It was only the third oil he painted. He looks at it now, and his eyes goes to technical flaws, things he would have done differently with a more experienced eye. Teter said he has trained himself to look for such flaws in his work and in others. Each flaw corrected, he said, brings him a step closer to perfection.
“Oh, it looks worse from a technical standpoint,” he said. “I should have spent another week and half on it, rounded it more, got a little more depth. I should have used a few glazes that I didn’t do back then.”
The idea for Reflections came to Teter quickly. He settled on the concept right away and began work.
“The impact was immediate, and in fact, I felt the same impact when I was painting it,” he said.
He understood its potential, too. He knew exactly what he had on his hands. In St. Louis last year, when VVA presented him with the prestigious President’s Award for Excellence in the Arts, he was asked a pointed question. “Well, the real question was this: ‘Did you know what you were giving away?’ he said “The answer is ‘yes,’ I knew exactly. But some things shouldn’t be done for money. I thought of the concept and the emotions that American veterans and families had invested in the Vietnam War. I’d make my money somewhere else. I didn’t want to pollute the purity of it by making a lot of money off people’s misery, people’s sorrow, people’s pain and that’s what this picture’s about.”
He marvels that the painting is as popular as it is.
“Let’s face it, it’s a wonder,” he said. “It brings back painful memories for people, and I didn’t want to pollute those memories. I knew what I had. I knew it was worth a million bucks and I didn’t care.”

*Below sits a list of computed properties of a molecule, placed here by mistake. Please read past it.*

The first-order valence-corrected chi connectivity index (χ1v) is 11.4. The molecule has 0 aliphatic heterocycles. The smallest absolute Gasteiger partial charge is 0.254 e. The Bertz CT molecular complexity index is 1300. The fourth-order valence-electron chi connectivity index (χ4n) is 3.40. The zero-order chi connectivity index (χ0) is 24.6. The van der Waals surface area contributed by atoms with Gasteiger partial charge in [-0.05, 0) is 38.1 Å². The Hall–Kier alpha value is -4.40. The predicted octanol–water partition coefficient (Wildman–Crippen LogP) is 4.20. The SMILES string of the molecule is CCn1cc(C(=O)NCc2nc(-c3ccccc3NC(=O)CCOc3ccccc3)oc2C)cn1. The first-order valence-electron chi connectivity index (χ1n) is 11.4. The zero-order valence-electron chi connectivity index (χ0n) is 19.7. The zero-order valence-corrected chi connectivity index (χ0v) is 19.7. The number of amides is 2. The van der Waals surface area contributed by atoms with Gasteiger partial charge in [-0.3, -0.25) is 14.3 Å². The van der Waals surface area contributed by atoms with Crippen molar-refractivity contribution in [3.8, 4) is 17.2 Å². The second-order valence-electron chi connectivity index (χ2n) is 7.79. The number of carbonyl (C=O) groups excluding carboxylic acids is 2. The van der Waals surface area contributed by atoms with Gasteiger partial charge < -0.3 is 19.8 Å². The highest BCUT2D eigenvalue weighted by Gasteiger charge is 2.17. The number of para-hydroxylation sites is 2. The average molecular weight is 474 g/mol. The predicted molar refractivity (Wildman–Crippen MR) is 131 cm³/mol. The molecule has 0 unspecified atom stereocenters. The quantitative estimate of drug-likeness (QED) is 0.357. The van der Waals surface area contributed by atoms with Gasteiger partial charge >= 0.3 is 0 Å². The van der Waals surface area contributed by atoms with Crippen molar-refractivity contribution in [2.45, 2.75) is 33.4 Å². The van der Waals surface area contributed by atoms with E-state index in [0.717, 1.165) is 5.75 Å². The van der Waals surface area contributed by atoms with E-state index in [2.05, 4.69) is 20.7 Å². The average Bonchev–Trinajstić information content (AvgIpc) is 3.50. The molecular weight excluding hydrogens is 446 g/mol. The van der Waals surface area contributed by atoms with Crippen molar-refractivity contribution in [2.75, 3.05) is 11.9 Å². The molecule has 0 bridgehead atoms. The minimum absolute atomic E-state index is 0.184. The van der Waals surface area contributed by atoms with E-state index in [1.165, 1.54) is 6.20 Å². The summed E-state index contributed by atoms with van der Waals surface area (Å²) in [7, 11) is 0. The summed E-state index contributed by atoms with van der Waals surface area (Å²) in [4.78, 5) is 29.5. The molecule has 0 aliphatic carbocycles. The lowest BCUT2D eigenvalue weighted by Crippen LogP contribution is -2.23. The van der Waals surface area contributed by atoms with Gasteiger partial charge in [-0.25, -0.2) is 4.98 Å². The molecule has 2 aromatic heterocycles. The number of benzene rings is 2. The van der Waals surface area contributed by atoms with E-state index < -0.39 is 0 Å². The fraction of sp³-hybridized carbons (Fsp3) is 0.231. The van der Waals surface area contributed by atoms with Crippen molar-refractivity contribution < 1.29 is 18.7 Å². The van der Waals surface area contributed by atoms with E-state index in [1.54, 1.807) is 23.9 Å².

He said Reflections was unique in his body of work because he paints historical works, and the past is what he calls a “foreign land,” not easily accessible to the viewer today. But, Teter said, this is not so with the people who lived Reflections. Vietnam is not a foreign place in the memories of the millions of men and women and their families and loved ones.
Teter said that much of the impact of Reflections can be attributed to the powerful memories the image evokes.
“The picture is light reflecting off pieces of paint and the canvas,” he said. “That’s the painting. The picture itself is in the mind of the viewer. The art becomes every person. It triggers memories that are very, very personal. While we all see the same image on the canvas, we don’t all see the same picture. The people it truly affects are people who have deeply buried memories, sometimes not so deeply buried. The faces they see are the faces they are familiar with, not the ones in the painting. People aren’t seeing the painting. They’re seeing reflections of their own past. That’s why they cry. It’s not my art. It’s their memories. “
Lee Teter lives modestly in Wyoming. The Owl Creek Mountains and Wind River Mountains are his neighbors. He finds peace there. He paints there. Then sends his work into the world.“When Reflections was done and I took it over to the VVA meeting room, we put a cover on it and then unveiled it and I was surprised,” he said. “I didn’t see it anymore. I’d painted it away. It was gone. I’d given it to the world, and the world is a good place for it.”